The library did not have the book I needed.
“I’d better mark it missing,” said the limping man,
returning with me
to the reference desk. “It hasn’t been seen
in seven years.”

The radio news is noise in the car. I wonder
where my book is living, on whose
dusty shelf, if the thief even knows she has
what should be mine.

I park across the street from my house, still
muttering about the wasted trip.
The man on the radio strikes a sudden somber tone.
“The Air Force says now that all four men aboard
a bomber that exploded
over Qatar today”
—he pauses—
“are safely on the ground.” I exhale,
having held my breath for these
invisible soldiers,
the men I did not know existed.

On my way out of the library
I passed a Poetry Month table, the volumes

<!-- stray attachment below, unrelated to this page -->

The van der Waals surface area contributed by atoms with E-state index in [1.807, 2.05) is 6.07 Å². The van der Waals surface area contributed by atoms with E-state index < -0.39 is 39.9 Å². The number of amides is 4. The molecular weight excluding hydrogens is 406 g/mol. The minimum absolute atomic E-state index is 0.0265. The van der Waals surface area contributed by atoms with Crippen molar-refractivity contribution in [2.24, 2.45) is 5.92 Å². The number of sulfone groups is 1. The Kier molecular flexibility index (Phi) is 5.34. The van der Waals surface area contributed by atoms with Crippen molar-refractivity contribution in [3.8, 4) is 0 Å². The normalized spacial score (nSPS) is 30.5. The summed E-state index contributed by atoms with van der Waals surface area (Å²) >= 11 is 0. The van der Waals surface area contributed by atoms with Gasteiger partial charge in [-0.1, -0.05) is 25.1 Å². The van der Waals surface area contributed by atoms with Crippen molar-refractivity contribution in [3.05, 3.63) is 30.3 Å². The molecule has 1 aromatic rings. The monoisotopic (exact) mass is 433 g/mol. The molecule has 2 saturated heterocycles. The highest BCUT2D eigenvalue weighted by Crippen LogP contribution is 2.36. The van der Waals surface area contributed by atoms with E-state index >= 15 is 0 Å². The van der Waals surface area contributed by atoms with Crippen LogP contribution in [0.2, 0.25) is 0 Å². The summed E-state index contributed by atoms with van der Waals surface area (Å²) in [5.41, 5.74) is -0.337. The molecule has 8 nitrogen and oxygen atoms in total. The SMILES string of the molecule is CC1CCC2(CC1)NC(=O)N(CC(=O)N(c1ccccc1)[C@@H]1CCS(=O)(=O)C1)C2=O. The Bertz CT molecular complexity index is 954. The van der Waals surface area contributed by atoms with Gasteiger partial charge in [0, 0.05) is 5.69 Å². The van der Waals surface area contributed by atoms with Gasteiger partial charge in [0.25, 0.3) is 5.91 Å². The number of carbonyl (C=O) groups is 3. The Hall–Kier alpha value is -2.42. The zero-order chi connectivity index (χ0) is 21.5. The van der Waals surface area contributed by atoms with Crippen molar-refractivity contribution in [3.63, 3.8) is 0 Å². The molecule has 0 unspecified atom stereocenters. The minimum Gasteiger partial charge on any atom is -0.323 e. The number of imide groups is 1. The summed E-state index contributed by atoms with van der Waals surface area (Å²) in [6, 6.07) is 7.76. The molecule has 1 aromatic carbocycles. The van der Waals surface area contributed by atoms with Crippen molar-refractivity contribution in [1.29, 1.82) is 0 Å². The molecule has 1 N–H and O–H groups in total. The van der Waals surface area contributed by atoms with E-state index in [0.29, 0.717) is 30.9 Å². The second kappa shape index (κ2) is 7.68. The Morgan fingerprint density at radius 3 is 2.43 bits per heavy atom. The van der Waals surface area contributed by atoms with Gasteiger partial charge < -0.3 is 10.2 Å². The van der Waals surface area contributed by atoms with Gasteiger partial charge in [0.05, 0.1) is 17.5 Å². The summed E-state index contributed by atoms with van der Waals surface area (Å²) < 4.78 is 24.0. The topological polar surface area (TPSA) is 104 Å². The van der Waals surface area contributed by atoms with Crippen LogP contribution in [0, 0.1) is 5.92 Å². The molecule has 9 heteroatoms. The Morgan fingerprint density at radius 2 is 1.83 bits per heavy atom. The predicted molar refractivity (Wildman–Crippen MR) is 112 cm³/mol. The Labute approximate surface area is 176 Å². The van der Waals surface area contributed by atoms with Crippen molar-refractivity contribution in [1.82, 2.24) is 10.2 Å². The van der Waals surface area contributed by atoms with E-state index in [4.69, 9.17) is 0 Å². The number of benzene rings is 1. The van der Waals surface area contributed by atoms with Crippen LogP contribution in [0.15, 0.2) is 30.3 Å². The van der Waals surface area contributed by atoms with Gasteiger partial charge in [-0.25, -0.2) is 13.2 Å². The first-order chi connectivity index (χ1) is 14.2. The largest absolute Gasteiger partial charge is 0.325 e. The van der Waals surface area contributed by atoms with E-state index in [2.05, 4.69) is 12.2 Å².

tipped on one end to showcase their slenderness.
The pages flipped fast
and my answers were not inside.
Lying flat on one end of the display,
an afterthought, a push
of a bored finger, Ted Kooser’s Valentines.
I bring it home.

In front of my neighbor’s house I pull
the Kooser from the car and slam the door.
The street is silent and I realize
the imaginary bomber passengers landed safely—
landed safely, only to return
to the incessant emergency
of war.
I realize that even as the NPR man informed me
of my own relief
they rose from their stretchers
and prepared to die all over again.

The library book, glassy in its plastic jacket,
Slips from my fingers
and lands on the wet road.
In that deafened moment my eyes know only
Black street, white book,
red heart.


Anonymous said...

This has a different tone. Would you please try this style with more of your work.

You have a gift.

Kevin Allen Jr. said...

I don't love this one. It's not at all my speed. But i get the feeling that it would be a hit with other audiences. Try this on other people. I think it's a little older than my demographic.

this might be a very good poem, but i'm not the person to tell you.

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